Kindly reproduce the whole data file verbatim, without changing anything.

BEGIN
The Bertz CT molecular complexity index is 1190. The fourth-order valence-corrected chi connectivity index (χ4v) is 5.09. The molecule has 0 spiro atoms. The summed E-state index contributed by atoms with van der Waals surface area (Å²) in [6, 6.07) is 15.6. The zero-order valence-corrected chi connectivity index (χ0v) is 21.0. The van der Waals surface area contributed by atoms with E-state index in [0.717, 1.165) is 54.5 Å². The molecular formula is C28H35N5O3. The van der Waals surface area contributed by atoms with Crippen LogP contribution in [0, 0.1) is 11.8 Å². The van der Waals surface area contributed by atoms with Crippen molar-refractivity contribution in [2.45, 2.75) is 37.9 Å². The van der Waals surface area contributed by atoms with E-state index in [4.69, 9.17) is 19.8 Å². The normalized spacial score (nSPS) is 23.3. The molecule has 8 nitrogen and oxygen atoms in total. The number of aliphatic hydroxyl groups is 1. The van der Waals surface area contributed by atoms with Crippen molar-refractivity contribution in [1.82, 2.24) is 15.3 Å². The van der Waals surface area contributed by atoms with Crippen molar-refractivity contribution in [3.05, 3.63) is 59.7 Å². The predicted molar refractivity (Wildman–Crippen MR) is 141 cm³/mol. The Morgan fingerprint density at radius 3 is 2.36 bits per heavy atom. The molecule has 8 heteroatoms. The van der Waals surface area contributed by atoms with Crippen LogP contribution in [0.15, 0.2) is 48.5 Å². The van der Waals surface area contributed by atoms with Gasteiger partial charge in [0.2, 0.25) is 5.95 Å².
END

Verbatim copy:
The Bertz CT molecular complexity index is 1190. The fourth-order valence-corrected chi connectivity index (χ4v) is 5.09. The molecule has 0 spiro atoms. The summed E-state index contributed by atoms with van der Waals surface area (Å²) in [6, 6.07) is 15.6. The zero-order valence-corrected chi connectivity index (χ0v) is 21.0. The van der Waals surface area contributed by atoms with E-state index in [0.717, 1.165) is 54.5 Å². The molecular formula is C28H35N5O3. The van der Waals surface area contributed by atoms with Crippen LogP contribution in [0, 0.1) is 11.8 Å². The van der Waals surface area contributed by atoms with Crippen molar-refractivity contribution in [2.45, 2.75) is 37.9 Å². The van der Waals surface area contributed by atoms with E-state index in [4.69, 9.17) is 19.8 Å². The normalized spacial score (nSPS) is 23.3. The molecule has 8 nitrogen and oxygen atoms in total. The number of aliphatic hydroxyl groups is 1. The van der Waals surface area contributed by atoms with Crippen molar-refractivity contribution in [1.82, 2.24) is 15.3 Å². The van der Waals surface area contributed by atoms with Crippen molar-refractivity contribution in [3.05, 3.63) is 59.7 Å². The predicted molar refractivity (Wildman–Crippen MR) is 141 cm³/mol. The Morgan fingerprint density at radius 3 is 2.36 bits per heavy atom. The molecule has 8 heteroatoms. The van der Waals surface area contributed by atoms with Crippen LogP contribution in [0.15, 0.2) is 48.5 Å². The van der Waals surface area contributed by atoms with Gasteiger partial charge in [0.2, 0.25) is 5.95 Å².